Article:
The invention will now be described, by way of example, with reference to the accompanying drawings in which:
FIG. 1 is a block schematic diagram of one embodiment,
FIGS. 2A to 2F when assembled as shown in FIG. 3 is a detailed circuit diagram of the embodiment of FIG. 1, and
FIGS. 4 and 5 are explanatory timing diagrams of pulses in the circuits of FIGS. 2A to 2F.
Referring to FIG. 1 this is a block diagram of one embodiment of the invention and has four principal sections of which the first is indicated within broken lines as "SOURCE" and constitutes a source of character-signals such as the keyboard of an electric typewriter or apparatus as aforesaid for enabling a severely disabled person to operate an electric typewriter. The second is indicated within broken lines with the legend "PRINTING MECHANISM" and constitutes the printing mechanism of an electric typewriter. The third is the block 30 with the legend "CALCULATOR" which is provided by the main integrated circuit of a conventional pocket calculator. The fourth is indicated within broken lines with the legend "CONTROL APPARATUS" and constitutes the control apparatus whereby the calculator 30 can be controlled from the "SOURCE" and its output printed by the "PRINTED MECHANISM".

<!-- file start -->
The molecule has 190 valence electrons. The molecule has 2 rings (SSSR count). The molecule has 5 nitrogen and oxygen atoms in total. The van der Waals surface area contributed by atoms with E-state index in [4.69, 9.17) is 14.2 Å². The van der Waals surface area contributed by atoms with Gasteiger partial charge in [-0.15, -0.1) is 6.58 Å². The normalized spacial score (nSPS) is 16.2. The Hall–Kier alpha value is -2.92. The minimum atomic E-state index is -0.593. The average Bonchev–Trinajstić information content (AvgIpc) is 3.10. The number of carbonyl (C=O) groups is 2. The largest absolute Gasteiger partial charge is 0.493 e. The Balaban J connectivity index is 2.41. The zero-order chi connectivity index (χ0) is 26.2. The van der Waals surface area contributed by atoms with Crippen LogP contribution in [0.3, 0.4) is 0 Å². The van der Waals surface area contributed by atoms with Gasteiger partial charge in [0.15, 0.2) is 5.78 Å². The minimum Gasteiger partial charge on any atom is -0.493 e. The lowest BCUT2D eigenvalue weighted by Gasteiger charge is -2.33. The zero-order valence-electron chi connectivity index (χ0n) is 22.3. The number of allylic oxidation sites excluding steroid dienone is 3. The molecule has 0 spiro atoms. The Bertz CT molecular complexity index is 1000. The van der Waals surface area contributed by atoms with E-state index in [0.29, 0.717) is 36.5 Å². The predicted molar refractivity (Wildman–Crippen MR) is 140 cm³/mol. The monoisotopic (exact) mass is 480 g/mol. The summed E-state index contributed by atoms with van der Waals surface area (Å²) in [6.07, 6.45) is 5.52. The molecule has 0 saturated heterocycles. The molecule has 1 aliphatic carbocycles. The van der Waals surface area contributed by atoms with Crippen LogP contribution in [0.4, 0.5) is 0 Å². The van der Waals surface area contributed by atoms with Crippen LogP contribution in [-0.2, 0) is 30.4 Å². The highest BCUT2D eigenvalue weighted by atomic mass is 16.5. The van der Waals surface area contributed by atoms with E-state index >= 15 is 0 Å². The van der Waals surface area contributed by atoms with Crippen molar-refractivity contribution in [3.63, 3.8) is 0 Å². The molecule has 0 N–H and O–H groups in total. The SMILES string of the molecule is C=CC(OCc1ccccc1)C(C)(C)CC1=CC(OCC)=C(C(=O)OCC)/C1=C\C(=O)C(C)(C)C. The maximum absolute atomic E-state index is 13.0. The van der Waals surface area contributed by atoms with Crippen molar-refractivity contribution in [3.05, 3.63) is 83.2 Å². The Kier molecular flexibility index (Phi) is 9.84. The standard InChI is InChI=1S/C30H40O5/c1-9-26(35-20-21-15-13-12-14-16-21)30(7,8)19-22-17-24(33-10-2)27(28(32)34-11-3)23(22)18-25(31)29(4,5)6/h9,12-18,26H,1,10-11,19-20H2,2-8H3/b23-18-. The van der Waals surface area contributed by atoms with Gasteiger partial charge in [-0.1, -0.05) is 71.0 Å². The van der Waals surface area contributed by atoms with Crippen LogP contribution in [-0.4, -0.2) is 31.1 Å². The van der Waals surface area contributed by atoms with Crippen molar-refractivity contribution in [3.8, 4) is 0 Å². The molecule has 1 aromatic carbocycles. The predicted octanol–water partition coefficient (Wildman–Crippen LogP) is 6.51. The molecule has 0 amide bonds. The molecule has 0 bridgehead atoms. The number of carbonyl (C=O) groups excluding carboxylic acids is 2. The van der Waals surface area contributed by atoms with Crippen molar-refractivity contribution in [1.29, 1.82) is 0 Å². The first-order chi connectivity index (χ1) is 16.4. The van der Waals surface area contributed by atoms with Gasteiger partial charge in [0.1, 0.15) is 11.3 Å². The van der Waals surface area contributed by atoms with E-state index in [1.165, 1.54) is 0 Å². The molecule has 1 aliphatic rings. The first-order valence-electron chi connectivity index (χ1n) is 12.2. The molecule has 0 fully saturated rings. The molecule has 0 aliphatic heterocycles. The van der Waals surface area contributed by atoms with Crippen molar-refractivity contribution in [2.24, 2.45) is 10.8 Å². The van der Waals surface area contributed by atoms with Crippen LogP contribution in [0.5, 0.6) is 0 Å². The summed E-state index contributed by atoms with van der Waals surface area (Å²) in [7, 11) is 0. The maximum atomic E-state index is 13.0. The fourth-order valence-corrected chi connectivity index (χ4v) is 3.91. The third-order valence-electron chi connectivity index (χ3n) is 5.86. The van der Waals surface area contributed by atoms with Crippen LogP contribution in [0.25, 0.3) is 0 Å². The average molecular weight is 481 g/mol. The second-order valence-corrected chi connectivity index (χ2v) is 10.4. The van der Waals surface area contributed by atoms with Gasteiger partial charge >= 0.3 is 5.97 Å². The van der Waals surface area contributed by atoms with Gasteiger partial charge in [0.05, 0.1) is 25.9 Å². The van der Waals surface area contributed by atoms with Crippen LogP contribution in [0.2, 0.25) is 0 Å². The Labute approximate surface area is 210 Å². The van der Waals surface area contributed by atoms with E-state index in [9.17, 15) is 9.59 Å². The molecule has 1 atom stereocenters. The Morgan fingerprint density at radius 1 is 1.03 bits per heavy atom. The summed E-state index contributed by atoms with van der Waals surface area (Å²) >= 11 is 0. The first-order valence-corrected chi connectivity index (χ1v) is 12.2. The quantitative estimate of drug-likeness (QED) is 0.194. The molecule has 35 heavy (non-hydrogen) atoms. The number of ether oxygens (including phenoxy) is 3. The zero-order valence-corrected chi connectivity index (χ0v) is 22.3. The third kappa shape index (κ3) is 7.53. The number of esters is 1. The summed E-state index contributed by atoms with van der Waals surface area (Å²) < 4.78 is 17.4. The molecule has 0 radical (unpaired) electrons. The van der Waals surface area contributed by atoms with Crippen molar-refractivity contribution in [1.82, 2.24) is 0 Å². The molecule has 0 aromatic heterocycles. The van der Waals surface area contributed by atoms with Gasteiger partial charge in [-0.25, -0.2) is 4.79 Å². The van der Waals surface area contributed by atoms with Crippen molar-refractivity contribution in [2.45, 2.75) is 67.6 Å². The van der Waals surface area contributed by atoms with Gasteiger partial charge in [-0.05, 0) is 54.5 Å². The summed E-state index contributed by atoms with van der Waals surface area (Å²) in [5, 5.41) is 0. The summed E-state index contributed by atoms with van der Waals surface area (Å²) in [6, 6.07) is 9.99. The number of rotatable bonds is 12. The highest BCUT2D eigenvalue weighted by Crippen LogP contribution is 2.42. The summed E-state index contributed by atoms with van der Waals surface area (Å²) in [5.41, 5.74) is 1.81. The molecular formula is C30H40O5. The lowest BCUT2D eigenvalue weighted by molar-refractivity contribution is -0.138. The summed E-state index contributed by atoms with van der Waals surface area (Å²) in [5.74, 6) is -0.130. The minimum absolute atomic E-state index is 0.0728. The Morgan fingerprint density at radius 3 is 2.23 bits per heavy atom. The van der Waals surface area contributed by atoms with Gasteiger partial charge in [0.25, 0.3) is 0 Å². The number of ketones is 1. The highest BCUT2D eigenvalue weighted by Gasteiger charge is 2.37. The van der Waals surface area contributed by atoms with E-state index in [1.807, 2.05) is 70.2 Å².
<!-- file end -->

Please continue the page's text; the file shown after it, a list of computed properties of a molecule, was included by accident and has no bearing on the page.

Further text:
In the SOURCE a block 10 represents an input selectiondevice of a typewriter having facilities whereby up to 64 different character selections can be made. The 64 outputs are applied to a conventional code-converter 12 for converting the 64 possible selections into a six-bit binary code on six parallel outputs with two extra parallel outputs to control the timing of character printing by the PRINTING MECHANISM. Thus the converter 12 is shown as a 64/8 converter.